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Capital Flows to Developing Countries – BRIC: Where the Action Is

Malvina Pollock's picture

Since 2005 Brazil, Russia, India and China (BRICs) have received almost half of all net capital inflows to developing countries. Out of $1,130 billion net capital flows to developing countries in 2010, almost 60 percent went to the BRICs.

Looking at the latest Global Development Finance 2012: External Debt of Developing Countries, which contains detailed stock and flow data on the external debt of 129 developing countries, one can see what drives trends in capital flows to these developing countries and how they compare to the rest of the world. 

Aggregate net capital flows to developing countries mask a striking difference between what is happening in the BRICs and what is taking place elsewhere. In 2010, aggregate net capital inflows to the BRICs increased by an average of 75 percent compared to 58 percent for the other 125 developing countries.  Net debt inflows to BRICs, $252 billion, were almost two and half times their 2009 level compared to those of other developing countries, which only increased by one and a half times over the same period. 

As for equity flows, the disparity is even starker.  Net equity inflows to the BRICs ($405 billion in 2010 from $302 billion in 2009) rose three times faster than those to other developing countries ($230 billion in 2010 from $207 billion in 2009). 

Figure 1 Net Equity Inflows (in billion USD)

Together the BRICs accounted for almost 40 percent of year-end 2010 external debt stock owed by developing countries, but their external debt burden is much lower.  The external liabilities of the BRICs represent on average only 14 percent of GNI and 53 percent of export earnings, and their international reserves are over two and a half times their external debt liabilities. In contrast, other developing countries’ external debt stock is, on average, equivalent to 30 percent of GNI and 85 percent of export earnings, and international reserves cover only 64 percent of external liabilities.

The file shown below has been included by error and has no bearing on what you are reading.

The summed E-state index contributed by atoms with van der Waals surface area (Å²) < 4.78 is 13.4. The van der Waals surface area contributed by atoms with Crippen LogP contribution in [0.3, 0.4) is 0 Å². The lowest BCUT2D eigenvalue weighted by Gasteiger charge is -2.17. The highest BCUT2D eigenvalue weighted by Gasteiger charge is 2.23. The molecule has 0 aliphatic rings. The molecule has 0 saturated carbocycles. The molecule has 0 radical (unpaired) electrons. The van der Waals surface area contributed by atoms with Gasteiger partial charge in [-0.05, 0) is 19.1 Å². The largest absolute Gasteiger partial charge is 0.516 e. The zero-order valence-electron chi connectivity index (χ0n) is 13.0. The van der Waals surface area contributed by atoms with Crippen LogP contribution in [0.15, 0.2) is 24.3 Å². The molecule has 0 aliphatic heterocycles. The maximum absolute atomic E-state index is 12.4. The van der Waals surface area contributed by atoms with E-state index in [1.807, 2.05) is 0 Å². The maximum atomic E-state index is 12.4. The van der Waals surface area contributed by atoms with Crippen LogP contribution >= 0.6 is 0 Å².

However, even among the BRICs countries there are significant differences in levels of income and indebtedness. Per capita income ranges from $1,463 for India, the poorest of the BRICs to $10,096 for Russia, the richest member of the group.  China is the least indebted, measured in terms of GNI and export earnings, 9 percent and 29 percent respectively in 2010, and has international reserves equivalent to 531 percent external debt stocks.  Brazil is the most heavily indebted in relation to export earnings, 144 percent.

China is the dominant member within the BRICs. Between 2005-2010 it received half of the net capital flows to the group with the other half divided evenly between the remaining three BRICs.  It also received the higher share of net equity flows which, in part, also explains why its external debt burden is the lowest of the four countries.  Between 2005 and 2010, 78 percent of net capital flows to China were in the form of equity compared to an average of 61 percent for Brazil, India and Russia. 

The DRS database is freely available on the Bank’s Open Data site.  The GDF 2012 is a continuation of the World Bank’s publication, Global Development Finance, Volume II (1997 through 2009) and its precursor, World Debt Tables (1973 through 1996).